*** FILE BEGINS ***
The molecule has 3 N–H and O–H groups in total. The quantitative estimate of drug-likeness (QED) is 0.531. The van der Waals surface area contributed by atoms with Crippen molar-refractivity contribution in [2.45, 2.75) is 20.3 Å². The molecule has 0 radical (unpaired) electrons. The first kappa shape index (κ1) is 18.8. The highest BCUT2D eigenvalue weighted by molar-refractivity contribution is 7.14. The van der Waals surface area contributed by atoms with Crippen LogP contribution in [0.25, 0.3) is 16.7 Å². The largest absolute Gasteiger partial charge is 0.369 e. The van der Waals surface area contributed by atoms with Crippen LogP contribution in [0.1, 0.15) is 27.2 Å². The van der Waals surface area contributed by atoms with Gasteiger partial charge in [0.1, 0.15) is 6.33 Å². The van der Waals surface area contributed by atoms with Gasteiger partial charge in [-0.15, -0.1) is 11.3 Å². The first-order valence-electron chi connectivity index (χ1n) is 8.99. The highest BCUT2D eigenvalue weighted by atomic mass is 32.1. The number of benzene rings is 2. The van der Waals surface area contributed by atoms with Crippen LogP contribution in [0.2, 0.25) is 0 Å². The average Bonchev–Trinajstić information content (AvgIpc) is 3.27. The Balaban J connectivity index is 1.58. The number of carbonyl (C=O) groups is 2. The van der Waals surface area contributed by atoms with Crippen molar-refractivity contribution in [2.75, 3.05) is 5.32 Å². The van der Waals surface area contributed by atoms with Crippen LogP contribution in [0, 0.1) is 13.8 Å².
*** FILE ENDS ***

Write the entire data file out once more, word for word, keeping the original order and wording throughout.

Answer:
The molecule has 3 N–H and O–H groups in total. The quantitative estimate of drug-likeness (QED) is 0.531. The van der Waals surface area contributed by atoms with Crippen molar-refractivity contribution in [2.45, 2.75) is 20.3 Å². The molecule has 0 radical (unpaired) electrons. The first kappa shape index (κ1) is 18.8. The highest BCUT2D eigenvalue weighted by molar-refractivity contribution is 7.14. The van der Waals surface area contributed by atoms with Crippen LogP contribution in [0.25, 0.3) is 16.7 Å². The largest absolute Gasteiger partial charge is 0.369 e. The van der Waals surface area contributed by atoms with Crippen LogP contribution in [0.1, 0.15) is 27.2 Å². The van der Waals surface area contributed by atoms with Gasteiger partial charge in [0.1, 0.15) is 6.33 Å². The van der Waals surface area contributed by atoms with Gasteiger partial charge in [-0.15, -0.1) is 11.3 Å². The first-order valence-electron chi connectivity index (χ1n) is 8.99. The highest BCUT2D eigenvalue weighted by atomic mass is 32.1. The number of benzene rings is 2. The van der Waals surface area contributed by atoms with Crippen LogP contribution in [0.2, 0.25) is 0 Å². The average Bonchev–Trinajstić information content (AvgIpc) is 3.27. The Balaban J connectivity index is 1.58. The number of carbonyl (C=O) groups is 2. The van der Waals surface area contributed by atoms with Crippen molar-refractivity contribution in [2.75, 3.05) is 5.32 Å². The van der Waals surface area contributed by atoms with Crippen LogP contribution in [0, 0.1) is 13.8 Å².